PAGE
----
"Everybody peaks in their own time," says Aerosmith guitaris Joe Perry. "With Aerosmith, I think that we were just fumbling along in the '70s, making all the mistakes just the right way, you know? And now we're building on it, and I think that we still have a lot left to say. I don't think that we've written our best songs, I don't think that we've played our best shows."
Given Aerosmith's track record -- nine platinum albums, 13 Top-40 singles and a history that stretches back to 1970 -- Perry's statement might seem a tad modest. After all, most rock bands would happily retire on a reputation like Aerosmith's.
Aerosmith, though, isn't about to rest on its laurels. Tuesday, the band will release "Get a Grip," its 11th album (not counting concert recordings and greatest-hits collections); a world tour will follow in early June. Moreover, the band's future is set, thanks to an already-inked $30 million deal with Sony Music that takes effect two albums from now. (The band is currently signed to Geffen.)
But Perry couldn't care less about all that. For now, all he can think about is how much fun it's going to be to hit the road behind this album.
"I can't wait to play these songs live," he says, over the phone from his hometown of Boston. "It's like, when I sit around and think about all the [stuff] we've got to do -- more videos, stuff that doesn't have to do with playing -- I just know that in a month and a half, the only thing that I'll have to be worried about is playing 'Crying' on stage.
"It's going to be great, you know?"
It hasn't always been, however. In fact, there was a time about a decade ago when even die-hard Aerosmith fans wondered if the band would ever make it back in the saddle again.
In 1983, Aerosmith was a shambles. Despite having been one of the most influential and successful rock acts of the late '70s (only KISS loomed larger on the metal circuit), hard drugs and heavy touring had taken their toll.
Perry bailed out in 1979, and fellow guitarist Brad Whitford followed a year later, although their solo careers ended up just as stalled as the band itself. A reunion tour hit the road in '84, but was plagued by onstage fights and other problems. For a while, it seemed as if Aerosmith would never pull itself together.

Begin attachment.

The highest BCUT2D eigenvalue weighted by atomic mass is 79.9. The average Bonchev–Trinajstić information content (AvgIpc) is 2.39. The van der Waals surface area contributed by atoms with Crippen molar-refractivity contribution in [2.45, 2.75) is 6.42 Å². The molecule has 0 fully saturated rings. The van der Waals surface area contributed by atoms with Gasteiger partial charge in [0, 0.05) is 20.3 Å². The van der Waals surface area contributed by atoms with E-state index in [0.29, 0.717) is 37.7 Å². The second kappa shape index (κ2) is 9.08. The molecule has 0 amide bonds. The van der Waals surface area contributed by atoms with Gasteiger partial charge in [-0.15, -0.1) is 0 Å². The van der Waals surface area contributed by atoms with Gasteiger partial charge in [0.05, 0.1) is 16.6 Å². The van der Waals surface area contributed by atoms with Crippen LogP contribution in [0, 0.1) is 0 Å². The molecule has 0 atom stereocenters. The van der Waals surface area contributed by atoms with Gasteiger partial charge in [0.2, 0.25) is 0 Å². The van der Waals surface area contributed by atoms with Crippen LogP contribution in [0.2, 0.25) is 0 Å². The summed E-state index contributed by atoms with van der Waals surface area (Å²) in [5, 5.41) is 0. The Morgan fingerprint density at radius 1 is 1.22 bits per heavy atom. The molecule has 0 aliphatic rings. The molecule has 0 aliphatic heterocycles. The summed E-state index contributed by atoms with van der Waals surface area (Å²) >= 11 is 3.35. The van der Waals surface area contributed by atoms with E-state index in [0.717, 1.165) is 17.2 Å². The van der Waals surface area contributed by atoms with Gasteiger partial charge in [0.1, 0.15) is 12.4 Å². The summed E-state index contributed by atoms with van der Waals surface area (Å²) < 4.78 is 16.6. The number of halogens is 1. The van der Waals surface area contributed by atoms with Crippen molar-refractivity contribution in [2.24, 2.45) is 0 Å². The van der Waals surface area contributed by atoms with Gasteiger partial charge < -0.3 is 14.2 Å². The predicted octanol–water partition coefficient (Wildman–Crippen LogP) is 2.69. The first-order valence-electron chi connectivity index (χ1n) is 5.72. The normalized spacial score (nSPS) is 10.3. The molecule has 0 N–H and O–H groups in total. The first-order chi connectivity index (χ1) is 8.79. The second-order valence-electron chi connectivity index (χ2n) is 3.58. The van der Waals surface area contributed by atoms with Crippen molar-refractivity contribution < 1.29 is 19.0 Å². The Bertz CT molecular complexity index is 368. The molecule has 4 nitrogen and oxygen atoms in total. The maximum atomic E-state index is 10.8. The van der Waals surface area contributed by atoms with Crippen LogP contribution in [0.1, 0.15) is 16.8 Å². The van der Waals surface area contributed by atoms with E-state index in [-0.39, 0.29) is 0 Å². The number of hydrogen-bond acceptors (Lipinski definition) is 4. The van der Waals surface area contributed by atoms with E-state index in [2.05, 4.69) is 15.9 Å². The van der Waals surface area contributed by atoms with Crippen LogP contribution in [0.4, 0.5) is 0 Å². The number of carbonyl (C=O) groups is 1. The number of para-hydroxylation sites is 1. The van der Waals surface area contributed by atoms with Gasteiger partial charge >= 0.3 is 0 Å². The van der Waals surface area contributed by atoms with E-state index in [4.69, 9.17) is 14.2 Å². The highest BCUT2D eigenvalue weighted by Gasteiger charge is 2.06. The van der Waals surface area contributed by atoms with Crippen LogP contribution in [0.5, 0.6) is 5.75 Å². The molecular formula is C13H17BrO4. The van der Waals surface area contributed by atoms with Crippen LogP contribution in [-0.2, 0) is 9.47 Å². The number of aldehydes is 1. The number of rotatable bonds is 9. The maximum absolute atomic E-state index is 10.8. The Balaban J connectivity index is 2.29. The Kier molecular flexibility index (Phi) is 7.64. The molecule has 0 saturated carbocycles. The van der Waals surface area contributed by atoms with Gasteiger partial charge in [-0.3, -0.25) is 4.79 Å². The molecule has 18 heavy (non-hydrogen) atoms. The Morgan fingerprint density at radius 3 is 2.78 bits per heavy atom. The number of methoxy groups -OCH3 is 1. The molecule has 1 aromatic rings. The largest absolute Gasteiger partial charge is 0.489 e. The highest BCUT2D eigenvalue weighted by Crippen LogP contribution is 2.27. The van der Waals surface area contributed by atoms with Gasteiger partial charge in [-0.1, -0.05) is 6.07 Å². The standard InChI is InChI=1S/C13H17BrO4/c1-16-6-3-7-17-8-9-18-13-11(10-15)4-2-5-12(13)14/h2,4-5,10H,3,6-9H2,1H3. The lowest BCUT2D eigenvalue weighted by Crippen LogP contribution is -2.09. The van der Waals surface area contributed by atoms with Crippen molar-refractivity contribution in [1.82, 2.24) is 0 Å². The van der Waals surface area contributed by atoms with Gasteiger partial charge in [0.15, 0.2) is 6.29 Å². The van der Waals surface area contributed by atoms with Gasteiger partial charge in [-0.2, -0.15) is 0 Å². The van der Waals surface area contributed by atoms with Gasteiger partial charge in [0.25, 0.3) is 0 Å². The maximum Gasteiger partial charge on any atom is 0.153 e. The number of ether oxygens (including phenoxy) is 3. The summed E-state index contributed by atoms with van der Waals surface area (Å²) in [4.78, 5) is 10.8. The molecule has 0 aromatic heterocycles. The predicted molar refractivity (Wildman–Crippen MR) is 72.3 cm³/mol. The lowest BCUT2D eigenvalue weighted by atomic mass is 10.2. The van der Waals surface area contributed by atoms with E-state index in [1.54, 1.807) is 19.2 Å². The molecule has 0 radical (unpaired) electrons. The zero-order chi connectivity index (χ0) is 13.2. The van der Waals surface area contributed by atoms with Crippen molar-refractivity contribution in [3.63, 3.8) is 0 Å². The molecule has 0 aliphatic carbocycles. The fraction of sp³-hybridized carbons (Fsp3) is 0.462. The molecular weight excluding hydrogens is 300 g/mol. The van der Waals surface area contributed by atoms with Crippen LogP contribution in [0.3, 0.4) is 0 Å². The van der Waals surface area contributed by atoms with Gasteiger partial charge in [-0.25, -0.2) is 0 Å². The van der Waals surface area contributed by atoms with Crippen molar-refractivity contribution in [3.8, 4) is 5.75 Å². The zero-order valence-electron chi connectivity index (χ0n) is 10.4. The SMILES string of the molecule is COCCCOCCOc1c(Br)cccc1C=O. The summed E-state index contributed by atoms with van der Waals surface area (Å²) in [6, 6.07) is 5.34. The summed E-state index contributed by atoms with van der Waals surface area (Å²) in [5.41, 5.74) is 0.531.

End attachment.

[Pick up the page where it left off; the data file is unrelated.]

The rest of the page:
But by 1986, the quintet -- cleaned up, straightened up and smartened up -- was on the comeback trail. And they've never looked back.
"You know, we got our muse taken away from us, and we found it again," says singer Steven Tyler. "And all that goes with that is what keeps it alive."
"You've got to love it, too," adds Perry. "If you get into it for the wrong reasons -- if you're just in it for the 'T and A' and the money -- eventually, you're going to get that. And then you're going to say, 'What am I in this for?'
"That's one of the things that we learned when we were at our low point in the early '80s. So now, we're in this to have a band, and to have the best band we can. It's not about, 'Well, I can do it without that guy.' That's not what it's about, man."
What it is about, say Tyler and Perry, is the Aerosmith groove. Unlike other hard rock outfits, which either bludgeon the beat or sink into simplistic boogie rhythms, there has always been something fairly funky about Aerosmith's sound. It isn't just that the group used to include James Brown tunes in its repertoire (check the version of "Mother Popcorn" on the 1978 album "Live Bootleg"); from such early hits as "Walk This Way" and "Same Old Song and Dance" to more recent material like "Love in an Elevator" and the current "Livin' on the Edge," Aerosmith's best work has always emphasized the band's ability to groove.
"I think the easiest thing for us to do is get a groove that cooks," says
Perry. "But the real trick is getting it so it sounds like it's the first time you heard it -- just put that one little twist on it so it sounds fresh and you want to hear it over and over again. That's the hard part."
"But we do write the songs, we don't just throw them together," adds Tyler. "There's some thought's going into it for each part and piece, so it's kind of tailored to do what you're hearing. I mean, we've got the groove, and then I have to come up with lyrics that kind of tie in with the groove. Like 'Eat the Rich,' for instance. I had a real hard time coming up with lyrics that matched the groovaciousness of that song. I waited and I waited -- it took me about a year."
Tyler and Perry admit that they didn't follow their usual writing routine while working on "Get a Grip." But they deny reports that Geffen had rejected an early version of the album, asking that the band come up with more hit-oriented material.